Entrepreneurs Who Tried to Fail Fast and Won Big - Fail Fast or Win Big: The Start-Up Plan for Starting Now (2015)

Fail Fast or Win Big: The Start-Up Plan for Starting Now (2015)


Entrepreneurs Who Tried to Fail Fast and Won Big

There are a lot of reasons some start-ups try to fail fast and win big, while others simply fail. Sometimes it’s marketplace timing, simply being too soon or too late. Other times, the idea is right but the execution is so poor the start-up fails. Perhaps the idea was right but the product didn’t work or had quality issues. Some entrepreneurs never really design a business model that makes sense for the business. Others just can’t get their distribution strategy right. Finally, some entrepreneurs just can’t sell the product or service.

“Don’t worry about failure; you only have to be right once.”

—Drew Houston, co-founder of DropBox

Some entrepreneurs literally do everything mostly right but just don’t have the courage to be relentless in sales. Sales drive everything. However, there are several traits that successful entrepreneurs share.

First, they are passionate about the problems they are solving or the opportunities to change an industry. Second, they may have years of experience in the same or similar industry. That is, they have what is called domain knowledge or expertise, meaning they have a skill set and knowledge base that allows them to understand the product very well. Third, whether consciously or not, they see the trends in the marketplace that will affect millions of potential customers. And fourth, they are not afraid to fail. I have discussed fear of failure in Chapter Five, but I encapsulate it here: You have one life to live and your own fear is what’s holding you back—from what? Trying to build something in this world and have it not work is not failing; failing is not even trying.

For the start-ups that succeed and grow to be successful companies, most people do not know what actually happened early on in their development. They see a big brand or a successful company and they assume that all companies are either overnight successes or failures. Nothing could be further from the truth.

The very early days. That’s often when some start-ups get going and others go away. In order to give you some extra insight, I profile here seven companies and their start-up experiences to provide a varied backdrop in both type of products and founder diversity.

There are reasons these companies tried to fail fast but instead won big. A key point to remember, though, is that it’s not always about winning fast. Some of these companies took years to reach a critical point—perhaps they were just a little too early for an emerging marketplace. But it’s what they did during their “early years” that offer insights that will, I hope, help you in your early years.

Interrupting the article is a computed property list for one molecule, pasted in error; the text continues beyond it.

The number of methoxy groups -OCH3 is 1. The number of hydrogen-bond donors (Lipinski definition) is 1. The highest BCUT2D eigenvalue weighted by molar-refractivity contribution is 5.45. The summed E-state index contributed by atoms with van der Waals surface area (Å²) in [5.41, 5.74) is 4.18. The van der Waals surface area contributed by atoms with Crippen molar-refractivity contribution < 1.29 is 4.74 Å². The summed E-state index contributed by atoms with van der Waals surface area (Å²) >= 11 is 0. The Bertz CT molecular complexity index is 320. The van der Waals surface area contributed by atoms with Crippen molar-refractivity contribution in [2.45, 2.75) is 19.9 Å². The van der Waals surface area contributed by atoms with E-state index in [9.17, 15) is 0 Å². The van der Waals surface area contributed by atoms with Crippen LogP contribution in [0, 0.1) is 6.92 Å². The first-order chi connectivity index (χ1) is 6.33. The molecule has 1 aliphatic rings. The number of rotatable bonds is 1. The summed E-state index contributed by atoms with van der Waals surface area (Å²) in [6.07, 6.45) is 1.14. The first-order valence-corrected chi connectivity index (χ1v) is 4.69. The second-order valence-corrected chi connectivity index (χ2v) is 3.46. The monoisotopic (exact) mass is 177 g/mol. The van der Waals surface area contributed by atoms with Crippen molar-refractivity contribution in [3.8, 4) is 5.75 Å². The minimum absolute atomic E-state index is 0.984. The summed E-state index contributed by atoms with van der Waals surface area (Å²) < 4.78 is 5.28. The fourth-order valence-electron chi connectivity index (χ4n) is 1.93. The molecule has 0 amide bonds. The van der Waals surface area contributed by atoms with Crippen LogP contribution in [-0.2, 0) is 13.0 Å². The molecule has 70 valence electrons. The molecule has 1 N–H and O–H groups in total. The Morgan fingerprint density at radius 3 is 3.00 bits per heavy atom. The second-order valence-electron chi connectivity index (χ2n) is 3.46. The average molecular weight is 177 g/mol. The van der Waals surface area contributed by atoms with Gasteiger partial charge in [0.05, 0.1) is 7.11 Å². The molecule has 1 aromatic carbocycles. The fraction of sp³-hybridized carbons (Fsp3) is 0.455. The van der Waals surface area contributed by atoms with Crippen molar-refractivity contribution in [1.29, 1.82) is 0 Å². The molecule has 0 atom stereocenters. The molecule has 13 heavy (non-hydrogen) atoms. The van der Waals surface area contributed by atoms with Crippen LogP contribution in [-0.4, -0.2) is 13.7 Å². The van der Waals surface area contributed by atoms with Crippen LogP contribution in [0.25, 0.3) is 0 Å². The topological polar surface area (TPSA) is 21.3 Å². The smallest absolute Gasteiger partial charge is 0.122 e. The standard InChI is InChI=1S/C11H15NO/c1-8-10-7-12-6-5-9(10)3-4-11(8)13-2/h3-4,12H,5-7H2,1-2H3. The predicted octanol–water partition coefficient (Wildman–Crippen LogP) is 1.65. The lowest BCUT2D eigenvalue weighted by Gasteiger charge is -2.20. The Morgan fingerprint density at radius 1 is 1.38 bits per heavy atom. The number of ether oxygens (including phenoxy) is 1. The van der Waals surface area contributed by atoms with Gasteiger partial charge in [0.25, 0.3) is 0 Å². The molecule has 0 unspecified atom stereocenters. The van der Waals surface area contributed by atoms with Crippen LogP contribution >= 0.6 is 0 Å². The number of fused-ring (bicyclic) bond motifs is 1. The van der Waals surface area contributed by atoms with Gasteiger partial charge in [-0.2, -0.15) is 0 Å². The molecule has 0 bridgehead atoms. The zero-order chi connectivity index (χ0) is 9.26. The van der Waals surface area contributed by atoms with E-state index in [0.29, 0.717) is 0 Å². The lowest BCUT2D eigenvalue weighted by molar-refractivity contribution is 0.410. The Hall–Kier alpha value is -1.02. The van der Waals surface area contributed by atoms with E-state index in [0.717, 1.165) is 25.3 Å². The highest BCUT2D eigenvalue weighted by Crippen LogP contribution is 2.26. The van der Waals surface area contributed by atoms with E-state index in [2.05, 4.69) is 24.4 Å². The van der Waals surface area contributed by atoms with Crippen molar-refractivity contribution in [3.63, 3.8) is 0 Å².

While most of you know Kashi as a major brand today that is owned by Kellogg’s, you may not know much about its beginnings. The company was started in 1984 by a husband and wife team, Philip and Gayle, in La Jolla, California. At that time, almost all cereals had too many preservatives and high amounts of sugar. There were almost no offerings for a nutrient-rich, healthful cereal that featured whole grains.

Kashi’s founders were inspired by the notion of eating healthfully and were influenced by an Asian guru who had introduced to them the idea of a macrobiotic diet, as well as natural foods, holistic healing, and sustainable ways of life. Indeed, the macrobiotic movement introduced and popularized organically grown whole foods and naturally processed foods. The founders set out to launch a company that would create and introduce healthy products to the marketplace. They experimented with several types of grains and eventually settled on a cereal with seven grains and sesame seeds. One minor note, though. Before a person could eat the cereal, he or she needed to cook it, which could take 25 minutes. The founders thought that this was a fair tradeoff for the opportunity to eat healthier food.

They visited local bankers in search of funding, but the bankers did not fully support the product or the business model. The bankers were skeptical that consumers would take the time to cook the cereal and they worried that the founders did not have realistic expectations for product distribution. The bankers also knew very little about the coming revolution in healthful eating. So, every meeting with local bankers resulted in the same answer: Sorry, we can’t loan you the money. This is the point at which most start-ups go away. How much money are you prepared to risk? Do you believe that you can pivot, duck, and run to find early adopters and influencers, and somehow make it to a larger market?

Then Philip and Gayle made the decision to risk their entire life savings of $25,000 and start the business. Next, they had to find a way to actually produce their cereal. They convinced a local manufacturer to give them 90 days of credit to produce the initial recipe, and then they negotiated a deal with a factoring company that agreed to buy their accounts receivable invoices for 92 cents on the dollar to help them resolve cash-flow problems.